100 Book Challenge Wrap-Up: I Learned Some Stuff, and What’s Next


I did it.  On Monday, March 30th at 11:30 p.m. I read my 100th book.

Were you worried?  I was.  Oh boy, I was.

Since I did, against all odds, finish early, I briefly considered trying to read one more. But if 100 books is moderately impressive, I decided, 101 is just showing off.

(The 100th book was Nora Ephron’s I Feel Bad About My Neck, in case you’re wondering.)

I’m proud of myself for finishing.  I don’t always complete the lofty goals I set, despite my enthusiasm at the beginning.  Most of the time, this doesn’t bother me; I have diverse interests and don’t believe in devoting my free time and energy to a project I’ve lost passion for when I can instead move on to something new and intriguing.

But I needed this one to last.  Books I have never counted among my ebb and flowing interests, though after four years of college — of reading the most delightful and the most tedious books that I didn’t choose myself — I needed a book revival. I needed to remind myself what it’s like to read for fun, and I needed to piece together my identity as an adult, independent reader.

Along the way, I learned some stuff:

I Like New Books and I Cannot Lie

If you had asked me a year ago what I would study for a literature PhD (because I haven’t ruled it out yet!), I would have said Modernism (Virginia Woolf all day every day). Now, I find myself much more interested in how contemporary authors are writing and what they’re writing about. (Probably because I secretly like to think of them as my peers.) I’ve learned to keep up with new publications, mostly via the New York Times “Books” section, and O, the Oprah Magazine (what can I say?  The woman has great taste in books).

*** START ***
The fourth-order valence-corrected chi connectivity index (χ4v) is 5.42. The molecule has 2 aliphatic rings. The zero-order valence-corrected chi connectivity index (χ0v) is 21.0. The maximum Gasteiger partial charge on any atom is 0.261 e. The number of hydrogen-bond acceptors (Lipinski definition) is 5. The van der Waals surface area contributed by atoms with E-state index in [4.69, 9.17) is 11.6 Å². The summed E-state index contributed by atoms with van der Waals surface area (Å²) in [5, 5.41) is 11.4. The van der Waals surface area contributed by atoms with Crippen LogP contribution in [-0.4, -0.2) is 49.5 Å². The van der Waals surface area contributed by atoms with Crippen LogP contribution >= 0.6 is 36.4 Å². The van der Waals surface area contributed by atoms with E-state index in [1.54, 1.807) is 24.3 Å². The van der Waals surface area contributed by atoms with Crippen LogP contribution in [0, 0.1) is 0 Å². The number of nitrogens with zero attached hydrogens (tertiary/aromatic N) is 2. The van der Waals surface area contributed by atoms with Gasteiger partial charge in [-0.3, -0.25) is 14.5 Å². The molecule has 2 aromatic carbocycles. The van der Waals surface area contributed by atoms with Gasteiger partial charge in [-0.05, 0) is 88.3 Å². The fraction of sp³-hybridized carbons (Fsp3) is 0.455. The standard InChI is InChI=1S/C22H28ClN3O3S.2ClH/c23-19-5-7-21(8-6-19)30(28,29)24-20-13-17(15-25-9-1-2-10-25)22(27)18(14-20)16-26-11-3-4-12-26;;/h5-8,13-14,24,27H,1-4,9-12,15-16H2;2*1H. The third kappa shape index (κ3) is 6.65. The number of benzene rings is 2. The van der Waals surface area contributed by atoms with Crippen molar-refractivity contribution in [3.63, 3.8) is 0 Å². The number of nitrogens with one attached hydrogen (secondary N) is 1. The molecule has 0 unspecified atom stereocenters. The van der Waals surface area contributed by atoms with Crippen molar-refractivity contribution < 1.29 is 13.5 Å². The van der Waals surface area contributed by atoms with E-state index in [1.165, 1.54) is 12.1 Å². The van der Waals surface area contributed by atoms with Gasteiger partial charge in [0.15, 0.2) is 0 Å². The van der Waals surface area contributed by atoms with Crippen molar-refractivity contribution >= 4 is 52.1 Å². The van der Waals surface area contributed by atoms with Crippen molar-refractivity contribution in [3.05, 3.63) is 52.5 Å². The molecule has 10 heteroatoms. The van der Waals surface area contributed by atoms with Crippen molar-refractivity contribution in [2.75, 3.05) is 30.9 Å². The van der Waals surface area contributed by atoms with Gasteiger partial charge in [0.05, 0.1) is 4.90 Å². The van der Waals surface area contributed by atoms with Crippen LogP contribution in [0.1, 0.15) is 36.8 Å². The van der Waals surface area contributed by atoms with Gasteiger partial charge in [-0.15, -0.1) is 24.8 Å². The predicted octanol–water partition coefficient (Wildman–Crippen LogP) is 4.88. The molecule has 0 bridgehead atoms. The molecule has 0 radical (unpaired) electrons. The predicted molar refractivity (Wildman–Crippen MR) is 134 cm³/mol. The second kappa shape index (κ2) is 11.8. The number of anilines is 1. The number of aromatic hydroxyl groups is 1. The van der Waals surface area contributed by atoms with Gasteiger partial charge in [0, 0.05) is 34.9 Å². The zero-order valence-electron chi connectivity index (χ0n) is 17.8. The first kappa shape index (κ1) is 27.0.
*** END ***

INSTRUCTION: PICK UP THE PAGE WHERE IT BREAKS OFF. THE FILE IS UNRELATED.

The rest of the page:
Some recently published books I enjoyed this year: Eleanor and Park, The Signature of all Things, Redeployment, Wolf in White Van, and Station Eleven.


I’m also looking forward to FINALLY digging into this year’s and last year’s Man Booker Prize winners, The Luminaries and The Narrow Road to the Deep North. Both seemed too long and ponderous to undertake during the 100 Book Challenge.

On that note …

You Can’t Have it All

At the start of the Challenge, I made one rule for myself:

I have to continue to read only what I feel like reading.  That is, I cannot allow my goal of reading 8.3 books per month keep me from reading delightfully long books or difficult books, even if said time-consuming tomes jeopardize said goal.

This rule quickly proved unrealistic for me. Though I did read a smattering of critically acclaimed books, a few classics, and kept up my average of reading books about 350 pages long, I did end up intentionally avoiding books I knew would take me a week or more to get through. In the last month, I avoided books I couldn’t finish in a day.

I wish it hadn’t turned out thus, but so it goes. Keep reading for the scoop on how I’m going to make up for it this year.

Loving Reading Doesn’t Always Mean Prioritizing Reading

The Challenge made me painfully aware of just how much reading had fallen by the wayside. Sure, I read before bed every night. But too much of the rest of my free time (during breakfast, during lunch breaks, after dinner, on weekends) was being spent watching Netflix/TV or wandering the Internet.

So, I decided to forgo Netflix/TV/Internet on weeknights, and focus on my books instead.